- Bada Bing Nov 22, 2013 12:27 PM
My teenage son has asked me to buy some bags of microwave popcorn. I generally make our own at home through various stovetop methods or with this microwave product which uses regular kernels:
I am pretty sure that my son actually LIKES what I dislike about prepackaged microwave popcorns: the intensity of salt and fake butter flavor. Cooks Illustrated's taste test insists that fresh popped corn triumphs over all packaged microwave bags, but they do recommend two such bags with reservations:
Orville Redenbacher’s Gourmet Popping Corn Natural Butter Flavor
Pop-Secret Premium Popcorn Butter Flavor
What I'm wondering: by what means might I satisfy his cravings at least a little better without resorting to the processed products with unpronounceable ingredients and artificial butter?
I did buy some coconut popcorn oil at an Amish store but found it a bit odd in its melting properties and taste.
Maybe just use more salt with an oil/butter mix?
I pop popcorn in bacon grease and then top it with browned butter. I also use a very fine, powdery salt for salting (it sticks better and salts more evenly). My husband's daughters were raised on microwave and they BEG us to make it for them.
There are some microwave popcorn options that don't have all of the crap in them - usually the ones labeled "organic" are very good. Our local grocers even have store-brand organic ones.
Here is the popper I use:
I'm one of those no-plastic-in-the-micro sorts, so this popper is great. You can put quite a lot of butter in the top of it to be distributed while it pops. The popcorn from the Catamount popper is more crisp than fluffy, which is my preference.
Maybe some superfine (popcorn) salt would help - it coats the popcorn differently, giving that expected mouthfeel.
Being decadent, we melt butter w/ garlic and other seasonings and then pour it over the popcorn.
I second biondanonima on this one- brown your butter before you pour it over the popcorn. You won't be sorry.
I add just a splash or two of Louisiana sauce too, not enough for heat but for the wonderful savory aroma.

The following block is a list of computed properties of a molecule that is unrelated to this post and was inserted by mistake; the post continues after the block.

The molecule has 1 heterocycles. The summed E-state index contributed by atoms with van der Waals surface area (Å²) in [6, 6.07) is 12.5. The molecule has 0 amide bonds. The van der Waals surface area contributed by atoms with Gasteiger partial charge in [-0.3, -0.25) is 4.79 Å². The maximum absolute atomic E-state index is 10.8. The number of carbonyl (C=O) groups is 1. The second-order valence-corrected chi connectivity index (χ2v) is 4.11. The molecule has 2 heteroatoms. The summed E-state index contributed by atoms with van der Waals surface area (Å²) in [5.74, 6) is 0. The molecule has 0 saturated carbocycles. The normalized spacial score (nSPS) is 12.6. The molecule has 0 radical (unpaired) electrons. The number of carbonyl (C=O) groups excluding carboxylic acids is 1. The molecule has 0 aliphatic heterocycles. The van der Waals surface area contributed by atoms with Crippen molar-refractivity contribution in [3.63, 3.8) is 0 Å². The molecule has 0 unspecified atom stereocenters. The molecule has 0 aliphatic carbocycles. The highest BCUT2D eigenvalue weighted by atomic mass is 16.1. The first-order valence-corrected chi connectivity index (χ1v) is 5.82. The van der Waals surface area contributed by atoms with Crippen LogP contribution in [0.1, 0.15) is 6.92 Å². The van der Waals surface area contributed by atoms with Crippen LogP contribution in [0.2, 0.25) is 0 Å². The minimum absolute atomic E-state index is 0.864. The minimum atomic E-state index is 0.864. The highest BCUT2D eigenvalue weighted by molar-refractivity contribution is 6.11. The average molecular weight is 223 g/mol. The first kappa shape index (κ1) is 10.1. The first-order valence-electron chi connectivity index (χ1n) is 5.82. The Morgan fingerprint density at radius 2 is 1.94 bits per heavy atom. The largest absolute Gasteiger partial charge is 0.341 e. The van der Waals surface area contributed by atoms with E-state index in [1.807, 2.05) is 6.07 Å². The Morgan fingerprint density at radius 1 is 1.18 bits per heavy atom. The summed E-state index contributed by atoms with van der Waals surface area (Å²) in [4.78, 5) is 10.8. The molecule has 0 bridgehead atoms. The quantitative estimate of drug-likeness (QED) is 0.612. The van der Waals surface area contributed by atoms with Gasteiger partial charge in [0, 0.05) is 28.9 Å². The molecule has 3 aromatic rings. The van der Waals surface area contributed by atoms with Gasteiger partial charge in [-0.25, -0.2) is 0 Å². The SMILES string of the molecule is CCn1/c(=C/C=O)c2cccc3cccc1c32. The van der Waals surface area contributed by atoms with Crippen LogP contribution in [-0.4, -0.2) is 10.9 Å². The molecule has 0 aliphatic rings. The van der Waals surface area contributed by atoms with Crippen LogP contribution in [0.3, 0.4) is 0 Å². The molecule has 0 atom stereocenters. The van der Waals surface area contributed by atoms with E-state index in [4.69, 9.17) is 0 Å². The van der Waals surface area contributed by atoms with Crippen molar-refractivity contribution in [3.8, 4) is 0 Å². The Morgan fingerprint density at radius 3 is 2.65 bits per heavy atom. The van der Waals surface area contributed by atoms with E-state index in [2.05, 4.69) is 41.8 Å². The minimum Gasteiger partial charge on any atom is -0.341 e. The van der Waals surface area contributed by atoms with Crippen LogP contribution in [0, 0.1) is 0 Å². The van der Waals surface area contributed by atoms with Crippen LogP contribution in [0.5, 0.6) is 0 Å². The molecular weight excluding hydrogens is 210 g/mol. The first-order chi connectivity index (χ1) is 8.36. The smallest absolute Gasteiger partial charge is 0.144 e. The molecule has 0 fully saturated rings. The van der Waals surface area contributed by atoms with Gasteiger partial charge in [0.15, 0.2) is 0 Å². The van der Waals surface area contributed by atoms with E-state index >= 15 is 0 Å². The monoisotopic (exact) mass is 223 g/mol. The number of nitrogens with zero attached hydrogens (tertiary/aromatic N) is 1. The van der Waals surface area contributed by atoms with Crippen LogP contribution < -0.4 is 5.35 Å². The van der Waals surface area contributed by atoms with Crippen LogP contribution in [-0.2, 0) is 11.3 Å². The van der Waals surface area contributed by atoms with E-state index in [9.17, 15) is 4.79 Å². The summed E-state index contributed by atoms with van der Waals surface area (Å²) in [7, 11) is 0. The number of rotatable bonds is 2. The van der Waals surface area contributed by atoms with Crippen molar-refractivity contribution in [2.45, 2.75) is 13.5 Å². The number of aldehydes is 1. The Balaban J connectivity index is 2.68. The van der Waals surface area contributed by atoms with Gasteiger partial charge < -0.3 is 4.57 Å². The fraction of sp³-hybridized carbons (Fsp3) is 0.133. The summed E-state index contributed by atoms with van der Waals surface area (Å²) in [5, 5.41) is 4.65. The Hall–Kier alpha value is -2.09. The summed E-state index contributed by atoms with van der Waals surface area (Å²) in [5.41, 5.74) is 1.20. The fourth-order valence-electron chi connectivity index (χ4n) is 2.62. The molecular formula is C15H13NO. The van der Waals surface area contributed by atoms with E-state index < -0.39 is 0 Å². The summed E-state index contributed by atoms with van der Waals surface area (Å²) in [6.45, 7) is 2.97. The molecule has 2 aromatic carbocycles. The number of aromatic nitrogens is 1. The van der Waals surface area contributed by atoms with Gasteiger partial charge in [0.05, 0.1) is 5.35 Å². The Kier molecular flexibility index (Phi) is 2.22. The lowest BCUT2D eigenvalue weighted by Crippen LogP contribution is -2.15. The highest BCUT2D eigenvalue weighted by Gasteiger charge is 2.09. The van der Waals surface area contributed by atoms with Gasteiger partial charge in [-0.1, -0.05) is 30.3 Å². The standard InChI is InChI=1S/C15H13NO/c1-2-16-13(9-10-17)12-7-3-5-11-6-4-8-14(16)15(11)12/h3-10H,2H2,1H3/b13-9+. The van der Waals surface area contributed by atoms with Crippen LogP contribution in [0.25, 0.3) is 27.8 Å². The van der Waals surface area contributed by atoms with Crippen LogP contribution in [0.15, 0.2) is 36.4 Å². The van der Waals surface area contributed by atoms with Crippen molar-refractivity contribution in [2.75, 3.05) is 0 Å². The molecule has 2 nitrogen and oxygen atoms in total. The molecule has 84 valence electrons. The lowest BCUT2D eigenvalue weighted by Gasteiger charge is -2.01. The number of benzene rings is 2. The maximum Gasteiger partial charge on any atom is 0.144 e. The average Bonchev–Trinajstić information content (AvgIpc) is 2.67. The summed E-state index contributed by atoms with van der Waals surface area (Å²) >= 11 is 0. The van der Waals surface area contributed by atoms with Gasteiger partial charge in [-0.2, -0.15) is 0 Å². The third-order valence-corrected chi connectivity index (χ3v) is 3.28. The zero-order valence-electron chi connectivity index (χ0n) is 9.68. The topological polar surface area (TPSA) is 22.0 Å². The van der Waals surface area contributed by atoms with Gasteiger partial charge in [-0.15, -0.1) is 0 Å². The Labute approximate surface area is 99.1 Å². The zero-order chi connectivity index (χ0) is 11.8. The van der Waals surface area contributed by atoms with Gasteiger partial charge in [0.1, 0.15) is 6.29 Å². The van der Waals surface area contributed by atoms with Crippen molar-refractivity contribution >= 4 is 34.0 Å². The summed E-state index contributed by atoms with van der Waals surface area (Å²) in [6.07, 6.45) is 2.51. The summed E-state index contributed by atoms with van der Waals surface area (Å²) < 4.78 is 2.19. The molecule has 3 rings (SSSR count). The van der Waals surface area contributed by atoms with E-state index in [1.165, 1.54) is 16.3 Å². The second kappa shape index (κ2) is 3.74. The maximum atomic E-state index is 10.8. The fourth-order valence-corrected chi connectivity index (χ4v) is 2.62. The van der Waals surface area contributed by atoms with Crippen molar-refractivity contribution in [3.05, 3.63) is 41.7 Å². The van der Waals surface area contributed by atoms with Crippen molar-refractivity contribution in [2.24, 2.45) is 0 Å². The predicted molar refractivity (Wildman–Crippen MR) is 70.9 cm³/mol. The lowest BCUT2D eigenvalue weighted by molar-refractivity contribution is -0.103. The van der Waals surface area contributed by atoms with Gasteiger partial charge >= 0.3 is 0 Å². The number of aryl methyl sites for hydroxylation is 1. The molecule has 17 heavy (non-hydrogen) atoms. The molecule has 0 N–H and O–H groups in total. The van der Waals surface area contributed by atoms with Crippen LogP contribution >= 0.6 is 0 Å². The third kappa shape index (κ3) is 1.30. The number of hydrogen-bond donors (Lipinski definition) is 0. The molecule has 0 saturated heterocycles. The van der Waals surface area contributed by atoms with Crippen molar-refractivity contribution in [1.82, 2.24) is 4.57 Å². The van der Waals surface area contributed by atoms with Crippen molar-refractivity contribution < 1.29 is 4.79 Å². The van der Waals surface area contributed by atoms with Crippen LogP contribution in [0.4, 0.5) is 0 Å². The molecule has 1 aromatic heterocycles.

And I use Herbamare instead of plain salt. It isn't heavily flavored like most seasoned salt and makes a world of difference.
If you have a small electric coffee grinder, it is easy to make your own popcorn salt by grinding some kosher salt to a fine consistency. It sticks better and you will probably use less.
My personal preference is popping with oil on the stove (tastes better than kernels popped in the microwave) and the oil helps the salt stick. For variety, I like to pop in different kinds of fats - coconut oil, olive oil, even ghee.
Nutritional yeast is a great topping that adds a cheesy umami along with nutrition.
If your son isn't going to make his own popcorn and you aren't able/wanting to make from scratch then the newman's own brand makes organic all natural varieties and trader joe's bags of already popped kettle corn are hard to put down...
Probably not ideal, but huge amounts of salted butter coupled with green can parm, and nutritional yeast will make a delicious bowl of popcorn. Or Butter mixed with nutella, or buttered popcorn topped with a big pile of ranch mix. Magnificent. Makes me feel like a super high 18 year old.
Thanks for all these great replies. I've got lots of new things to try now!
For the time being, I can say a few things. I already knew that finer-grained salt is good for popcorn, so I generally use the pickling salt I have left over from my few pickling experiments.
I did buy some of the "Orville Redenbacher’s Gourmet Popping Corn Natural Butter Flavor" for him to try, and I have to say it's not bad so far as taste goes. I haven't studied the ingredient list yet. I might keep some around, as he and his friends like to snack on it as they watch movies and play video games in the wee hours.
I'm not especially uptight about "all natural" or the like, but I like genuine flavors, and I like to understand what we're ingesting. Will report back as experiments proceed.